Over a period of many years I was the primary caregiver for her mother and twin aunts. I had to manage them with dementia/Alzheimer’s and mobility in a combination of assisted living places and in home care.
My mother was originally able to stay home, but then was situated in two different skilled nursing facility with one of them unresponsive to her needs. My twin aunts both of whom had suffered broken hips and other bones. Mobility was a problem, but they lived out their days in their lovely assisted living apartment. One needed on site caregiving 8 hours a day toward the end of her life.
The best advice I received was from the social workers, not the medical people. Before a loved one cannot make daily living decisions they should clear out all their junk because a family caregiver is going give away or discard or distribute treasured family heirlooms or pictures anyway. Doing it long distance is almost impossible. Fortunately, we had other family members to rely on.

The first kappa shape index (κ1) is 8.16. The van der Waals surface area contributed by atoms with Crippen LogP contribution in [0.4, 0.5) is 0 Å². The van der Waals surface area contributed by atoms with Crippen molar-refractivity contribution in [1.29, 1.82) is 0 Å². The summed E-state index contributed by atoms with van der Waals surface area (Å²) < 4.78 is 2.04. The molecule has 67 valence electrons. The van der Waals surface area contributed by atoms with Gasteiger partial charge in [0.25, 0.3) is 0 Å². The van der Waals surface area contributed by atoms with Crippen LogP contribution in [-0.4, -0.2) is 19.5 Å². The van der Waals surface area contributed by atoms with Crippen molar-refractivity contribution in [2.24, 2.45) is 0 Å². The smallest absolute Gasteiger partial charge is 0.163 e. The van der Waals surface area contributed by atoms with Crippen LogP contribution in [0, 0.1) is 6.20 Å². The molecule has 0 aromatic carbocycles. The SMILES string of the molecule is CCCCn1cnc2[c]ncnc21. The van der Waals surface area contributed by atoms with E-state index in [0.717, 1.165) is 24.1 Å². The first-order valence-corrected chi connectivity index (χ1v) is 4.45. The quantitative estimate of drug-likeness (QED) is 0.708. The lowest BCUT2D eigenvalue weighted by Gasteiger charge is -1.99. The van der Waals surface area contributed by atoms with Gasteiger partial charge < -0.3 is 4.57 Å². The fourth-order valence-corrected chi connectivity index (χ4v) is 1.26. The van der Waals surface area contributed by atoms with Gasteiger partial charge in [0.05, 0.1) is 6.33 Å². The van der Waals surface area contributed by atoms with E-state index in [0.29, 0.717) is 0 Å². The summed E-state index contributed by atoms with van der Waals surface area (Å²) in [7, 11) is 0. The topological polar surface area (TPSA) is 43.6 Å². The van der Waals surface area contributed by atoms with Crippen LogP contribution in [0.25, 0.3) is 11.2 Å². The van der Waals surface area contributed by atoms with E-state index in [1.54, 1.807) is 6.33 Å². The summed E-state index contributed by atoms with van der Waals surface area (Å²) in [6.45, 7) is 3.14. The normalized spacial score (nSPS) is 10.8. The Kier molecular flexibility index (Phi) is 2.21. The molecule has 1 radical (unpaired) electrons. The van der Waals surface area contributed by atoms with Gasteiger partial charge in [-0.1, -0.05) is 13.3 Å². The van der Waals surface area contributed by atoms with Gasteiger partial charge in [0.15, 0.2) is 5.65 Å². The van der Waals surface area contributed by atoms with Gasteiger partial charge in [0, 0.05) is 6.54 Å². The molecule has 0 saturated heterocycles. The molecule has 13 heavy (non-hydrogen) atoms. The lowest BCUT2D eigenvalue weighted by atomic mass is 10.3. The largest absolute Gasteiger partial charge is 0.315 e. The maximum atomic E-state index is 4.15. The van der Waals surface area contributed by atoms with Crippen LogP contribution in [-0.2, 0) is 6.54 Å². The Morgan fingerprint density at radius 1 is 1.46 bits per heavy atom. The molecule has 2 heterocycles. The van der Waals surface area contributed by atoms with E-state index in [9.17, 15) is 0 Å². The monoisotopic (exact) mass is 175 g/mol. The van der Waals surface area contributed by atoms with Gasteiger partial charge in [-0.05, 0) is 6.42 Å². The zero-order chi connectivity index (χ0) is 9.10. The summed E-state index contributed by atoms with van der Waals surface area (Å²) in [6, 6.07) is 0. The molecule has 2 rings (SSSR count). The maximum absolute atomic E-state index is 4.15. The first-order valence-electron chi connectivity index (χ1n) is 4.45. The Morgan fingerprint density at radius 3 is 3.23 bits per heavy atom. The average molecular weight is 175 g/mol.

Most old family members think you are still a kid, and do not take kindly to your advice, When the member is mentally alert, there seems to be little you can do. If a family member is very forgetful, have them screened for dementia. My father covered for my mother for years. Only when HE died did we learn the extent of her illness
Get your affairs in order NOW no matter how young you are This includes all contact information for friends doctors and professionals that assist you. Give at least two people your Health Care Power of Attorney. Make sure some else can write checks if you are unable. Purchase a burial site or contact a crematory. Visit a reputable funeral director.